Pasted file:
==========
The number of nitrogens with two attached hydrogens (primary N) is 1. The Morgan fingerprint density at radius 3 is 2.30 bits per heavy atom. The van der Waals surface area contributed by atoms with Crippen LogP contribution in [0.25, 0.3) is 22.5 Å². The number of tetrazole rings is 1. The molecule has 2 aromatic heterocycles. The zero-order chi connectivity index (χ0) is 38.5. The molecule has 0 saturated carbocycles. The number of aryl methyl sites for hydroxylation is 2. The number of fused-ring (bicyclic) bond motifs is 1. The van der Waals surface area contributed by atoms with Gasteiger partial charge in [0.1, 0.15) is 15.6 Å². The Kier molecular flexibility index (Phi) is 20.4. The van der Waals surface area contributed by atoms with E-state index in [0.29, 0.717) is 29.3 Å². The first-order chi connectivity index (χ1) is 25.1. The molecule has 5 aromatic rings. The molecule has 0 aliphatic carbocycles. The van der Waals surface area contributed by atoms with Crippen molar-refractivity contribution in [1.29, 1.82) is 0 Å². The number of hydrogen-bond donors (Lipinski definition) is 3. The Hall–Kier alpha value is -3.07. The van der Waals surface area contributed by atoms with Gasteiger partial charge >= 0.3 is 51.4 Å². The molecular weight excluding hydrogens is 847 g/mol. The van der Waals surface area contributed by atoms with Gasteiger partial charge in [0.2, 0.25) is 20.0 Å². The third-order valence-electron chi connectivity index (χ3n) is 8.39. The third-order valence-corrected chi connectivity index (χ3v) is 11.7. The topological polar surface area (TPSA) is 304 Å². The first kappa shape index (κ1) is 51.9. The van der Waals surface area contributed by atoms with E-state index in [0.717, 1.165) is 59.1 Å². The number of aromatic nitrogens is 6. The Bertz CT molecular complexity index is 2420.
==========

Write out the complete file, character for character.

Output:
The number of nitrogens with two attached hydrogens (primary N) is 1. The Morgan fingerprint density at radius 3 is 2.30 bits per heavy atom. The van der Waals surface area contributed by atoms with Crippen LogP contribution in [0.25, 0.3) is 22.5 Å². The number of tetrazole rings is 1. The molecule has 2 aromatic heterocycles. The zero-order chi connectivity index (χ0) is 38.5. The molecule has 0 saturated carbocycles. The number of aryl methyl sites for hydroxylation is 2. The number of fused-ring (bicyclic) bond motifs is 1. The van der Waals surface area contributed by atoms with Gasteiger partial charge in [0.1, 0.15) is 15.6 Å². The Kier molecular flexibility index (Phi) is 20.4. The van der Waals surface area contributed by atoms with E-state index in [0.29, 0.717) is 29.3 Å². The first-order chi connectivity index (χ1) is 25.1. The molecule has 5 aromatic rings. The molecule has 0 aliphatic carbocycles. The van der Waals surface area contributed by atoms with Crippen molar-refractivity contribution in [1.29, 1.82) is 0 Å². The number of hydrogen-bond donors (Lipinski definition) is 3. The Hall–Kier alpha value is -3.07. The van der Waals surface area contributed by atoms with Gasteiger partial charge >= 0.3 is 51.4 Å². The molecular weight excluding hydrogens is 847 g/mol. The van der Waals surface area contributed by atoms with Gasteiger partial charge in [0.2, 0.25) is 20.0 Å². The third-order valence-electron chi connectivity index (χ3n) is 8.39. The third-order valence-corrected chi connectivity index (χ3v) is 11.7. The topological polar surface area (TPSA) is 304 Å². The first kappa shape index (κ1) is 51.9. The van der Waals surface area contributed by atoms with E-state index in [0.717, 1.165) is 59.1 Å². The number of aromatic nitrogens is 6. The Bertz CT molecular complexity index is 2420.